'Bent Miles, An Online Bike Touring Magazine

Home
Local Tours
Message Board
The Publisher's Desk
Bikers' Health
Links
'Bent Miles Stats
Web Stats
Contact Us
Wolf Sports
Teachers' Hearth
Child Abuse MOU
Negotiated Agreement

 

 

Coming off the lock and dam after tangleing with the Mud Master.

After considering many possibilities for my Christmas bike ride, I decided to continue with a third leg of my journey from Zell to Frankfurt area along the Main River. Dolores and I decided on the day following Christmas for this ride to take place.  So, between our last day at school and December 26, 2004, we had to get the low gear fixed, and do a recon of the trip.

I called Peter and made arrangements to have my gear repaired while Nolan and Granny shopped at the Mall in Ansbach.  Peter established that the cable that operated my front derailleur had gotten water in it and was corroded and also tended to freeze on colder days; thus rendering my low gear inoperative.  In a few moments, Peter had the cable changed and my gears working like new.

Dolores called; when I told her we were just finishing up, she indicated that she wanted to go to the post at Kotterbach, just up the road from Ansbach.  I told her to go ahead, and I'd meet them on my trike.  When I got out into the wind and dampness, it was not long before I realized that the thin dress slacks I was wearing just were not sufficient.  I also was just getting over a sore throat and the old arch enemy, bronchitis, had returned in full bloom.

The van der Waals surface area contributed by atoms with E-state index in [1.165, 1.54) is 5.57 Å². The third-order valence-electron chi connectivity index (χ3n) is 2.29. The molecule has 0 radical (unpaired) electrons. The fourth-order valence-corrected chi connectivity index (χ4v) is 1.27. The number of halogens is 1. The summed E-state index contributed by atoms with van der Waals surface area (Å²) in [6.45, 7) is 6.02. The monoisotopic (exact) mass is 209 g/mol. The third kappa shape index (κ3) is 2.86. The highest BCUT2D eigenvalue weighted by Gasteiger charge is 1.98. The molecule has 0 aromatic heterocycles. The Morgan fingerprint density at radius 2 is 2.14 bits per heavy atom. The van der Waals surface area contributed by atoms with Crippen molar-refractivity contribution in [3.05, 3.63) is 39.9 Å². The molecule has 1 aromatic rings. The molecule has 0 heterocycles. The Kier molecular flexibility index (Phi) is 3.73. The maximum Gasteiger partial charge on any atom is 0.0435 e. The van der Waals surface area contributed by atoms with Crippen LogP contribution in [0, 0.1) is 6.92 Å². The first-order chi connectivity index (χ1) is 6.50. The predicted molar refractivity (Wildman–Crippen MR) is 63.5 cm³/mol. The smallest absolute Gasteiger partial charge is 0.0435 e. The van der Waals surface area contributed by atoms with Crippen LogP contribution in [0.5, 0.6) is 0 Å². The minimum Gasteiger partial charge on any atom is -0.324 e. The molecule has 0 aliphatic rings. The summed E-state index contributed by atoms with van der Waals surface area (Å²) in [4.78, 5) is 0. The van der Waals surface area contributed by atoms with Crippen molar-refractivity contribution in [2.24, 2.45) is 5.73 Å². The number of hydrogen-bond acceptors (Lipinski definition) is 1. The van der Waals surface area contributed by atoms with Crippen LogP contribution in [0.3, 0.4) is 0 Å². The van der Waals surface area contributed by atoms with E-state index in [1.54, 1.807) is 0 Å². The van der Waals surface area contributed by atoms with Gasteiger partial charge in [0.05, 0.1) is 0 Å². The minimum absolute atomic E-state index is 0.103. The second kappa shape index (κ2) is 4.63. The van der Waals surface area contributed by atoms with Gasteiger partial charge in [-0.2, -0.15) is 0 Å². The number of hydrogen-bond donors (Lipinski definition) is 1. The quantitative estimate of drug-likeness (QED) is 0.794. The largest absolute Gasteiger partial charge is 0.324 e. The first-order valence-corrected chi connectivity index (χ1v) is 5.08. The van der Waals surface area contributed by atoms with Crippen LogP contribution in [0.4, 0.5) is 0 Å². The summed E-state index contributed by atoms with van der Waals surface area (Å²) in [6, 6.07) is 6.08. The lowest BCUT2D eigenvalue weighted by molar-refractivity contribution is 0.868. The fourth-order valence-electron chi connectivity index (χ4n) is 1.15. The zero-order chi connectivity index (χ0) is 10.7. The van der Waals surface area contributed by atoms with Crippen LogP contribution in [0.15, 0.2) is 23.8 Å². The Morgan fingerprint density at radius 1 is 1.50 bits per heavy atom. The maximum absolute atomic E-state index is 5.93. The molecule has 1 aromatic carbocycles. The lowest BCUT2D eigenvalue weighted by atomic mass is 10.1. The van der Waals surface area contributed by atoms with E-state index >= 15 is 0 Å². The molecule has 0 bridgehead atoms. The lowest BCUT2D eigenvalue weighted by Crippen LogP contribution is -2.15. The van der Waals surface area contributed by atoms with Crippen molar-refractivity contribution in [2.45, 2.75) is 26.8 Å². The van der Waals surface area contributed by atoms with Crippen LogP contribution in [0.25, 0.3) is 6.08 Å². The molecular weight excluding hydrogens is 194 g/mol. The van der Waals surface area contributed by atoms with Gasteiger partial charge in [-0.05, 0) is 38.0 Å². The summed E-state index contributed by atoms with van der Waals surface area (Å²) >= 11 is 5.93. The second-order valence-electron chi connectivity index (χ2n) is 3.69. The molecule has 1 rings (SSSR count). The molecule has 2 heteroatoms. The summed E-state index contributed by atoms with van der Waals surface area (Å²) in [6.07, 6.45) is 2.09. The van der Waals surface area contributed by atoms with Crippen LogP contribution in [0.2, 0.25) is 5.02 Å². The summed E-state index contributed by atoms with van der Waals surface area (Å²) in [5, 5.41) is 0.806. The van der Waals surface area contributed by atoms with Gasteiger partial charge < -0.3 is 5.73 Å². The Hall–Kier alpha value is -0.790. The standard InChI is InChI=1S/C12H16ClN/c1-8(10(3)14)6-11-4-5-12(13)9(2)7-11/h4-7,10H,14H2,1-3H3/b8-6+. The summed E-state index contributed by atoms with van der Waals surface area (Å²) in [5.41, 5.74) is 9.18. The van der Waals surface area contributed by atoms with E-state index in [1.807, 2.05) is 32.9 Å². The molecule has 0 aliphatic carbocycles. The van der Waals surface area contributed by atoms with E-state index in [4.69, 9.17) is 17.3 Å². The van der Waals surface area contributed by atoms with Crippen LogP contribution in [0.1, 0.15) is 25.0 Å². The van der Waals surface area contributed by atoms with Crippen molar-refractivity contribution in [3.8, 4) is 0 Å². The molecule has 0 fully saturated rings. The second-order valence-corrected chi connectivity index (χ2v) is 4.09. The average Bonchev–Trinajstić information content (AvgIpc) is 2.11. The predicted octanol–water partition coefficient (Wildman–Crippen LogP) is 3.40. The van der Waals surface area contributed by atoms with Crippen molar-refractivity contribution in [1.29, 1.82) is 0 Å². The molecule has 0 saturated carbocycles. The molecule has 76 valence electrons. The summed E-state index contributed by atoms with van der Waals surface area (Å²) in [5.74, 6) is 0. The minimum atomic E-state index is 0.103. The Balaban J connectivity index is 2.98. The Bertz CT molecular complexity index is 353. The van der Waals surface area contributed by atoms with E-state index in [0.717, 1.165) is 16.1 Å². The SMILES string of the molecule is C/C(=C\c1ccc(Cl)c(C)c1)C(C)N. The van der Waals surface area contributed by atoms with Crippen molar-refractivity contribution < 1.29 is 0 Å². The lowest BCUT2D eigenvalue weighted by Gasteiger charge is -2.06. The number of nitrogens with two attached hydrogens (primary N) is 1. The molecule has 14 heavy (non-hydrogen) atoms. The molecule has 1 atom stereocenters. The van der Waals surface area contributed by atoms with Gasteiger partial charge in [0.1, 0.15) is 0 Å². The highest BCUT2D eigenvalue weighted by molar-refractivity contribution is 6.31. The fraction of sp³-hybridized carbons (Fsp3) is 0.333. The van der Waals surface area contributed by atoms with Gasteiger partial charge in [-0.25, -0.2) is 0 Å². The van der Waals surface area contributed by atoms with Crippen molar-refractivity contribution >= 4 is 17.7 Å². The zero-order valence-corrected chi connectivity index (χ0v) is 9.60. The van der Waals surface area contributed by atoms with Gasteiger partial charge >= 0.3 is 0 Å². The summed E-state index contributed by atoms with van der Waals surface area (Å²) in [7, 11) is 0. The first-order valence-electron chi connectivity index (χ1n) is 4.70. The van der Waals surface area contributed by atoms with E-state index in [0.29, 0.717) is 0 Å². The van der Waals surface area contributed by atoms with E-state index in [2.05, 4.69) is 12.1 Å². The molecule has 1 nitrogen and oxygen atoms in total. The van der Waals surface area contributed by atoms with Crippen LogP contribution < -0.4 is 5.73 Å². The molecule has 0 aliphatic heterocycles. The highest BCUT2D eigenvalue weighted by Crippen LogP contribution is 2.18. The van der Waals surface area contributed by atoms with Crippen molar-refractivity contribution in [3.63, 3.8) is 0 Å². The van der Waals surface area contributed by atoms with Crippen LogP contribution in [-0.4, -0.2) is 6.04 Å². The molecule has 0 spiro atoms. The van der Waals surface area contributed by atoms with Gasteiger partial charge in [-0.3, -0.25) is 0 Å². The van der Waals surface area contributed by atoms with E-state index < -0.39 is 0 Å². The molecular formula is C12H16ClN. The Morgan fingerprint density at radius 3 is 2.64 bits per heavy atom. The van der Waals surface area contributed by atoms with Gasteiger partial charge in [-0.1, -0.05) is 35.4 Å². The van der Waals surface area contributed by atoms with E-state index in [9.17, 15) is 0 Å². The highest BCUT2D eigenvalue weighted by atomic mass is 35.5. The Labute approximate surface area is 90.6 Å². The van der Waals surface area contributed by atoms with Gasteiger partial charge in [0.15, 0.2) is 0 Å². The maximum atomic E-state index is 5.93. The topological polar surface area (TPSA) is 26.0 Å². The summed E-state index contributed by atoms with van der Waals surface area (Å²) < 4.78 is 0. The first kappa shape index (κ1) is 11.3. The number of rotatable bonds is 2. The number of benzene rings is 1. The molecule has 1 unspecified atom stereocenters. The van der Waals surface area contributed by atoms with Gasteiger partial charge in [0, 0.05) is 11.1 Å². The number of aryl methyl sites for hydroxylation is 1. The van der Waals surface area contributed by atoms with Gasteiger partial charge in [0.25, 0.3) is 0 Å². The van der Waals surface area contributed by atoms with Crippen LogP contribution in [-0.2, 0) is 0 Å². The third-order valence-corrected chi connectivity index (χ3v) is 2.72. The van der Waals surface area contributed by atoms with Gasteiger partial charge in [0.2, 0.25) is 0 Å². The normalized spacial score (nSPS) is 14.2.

I called Dolores on her cell with the intentions of waiting for her in the warmth of McDonalds.  After calling two or three times, I figured she had left her phone in the truck.  So, with no other alternative, I turned my attention to that monstrosity of a hill that separates the two towns. Cars whizzing past on my left and intersecting me at an on ramp on my right, the phone rings.  It is Dolores; her phone had fallen out when her purse had fallen to the floor.

I told her where I was; and she agreed to pick me up.  Cautiously, I turned the trike around to park just off the on ramp so she could see me and have a place to load "Tweety".  Coasting down hill, I touched my left brake to turn off the highway.  My brake would not release.  Oh!!!! It was so cold even my brake had frozen in place.  There was no riding the trike now.  So, off I got and pulled it into position, with the frozen left wheel skidding on the pavement, to be loaded onto the Dakota.  This was Saturday, so it was now too late to take it back to Peter.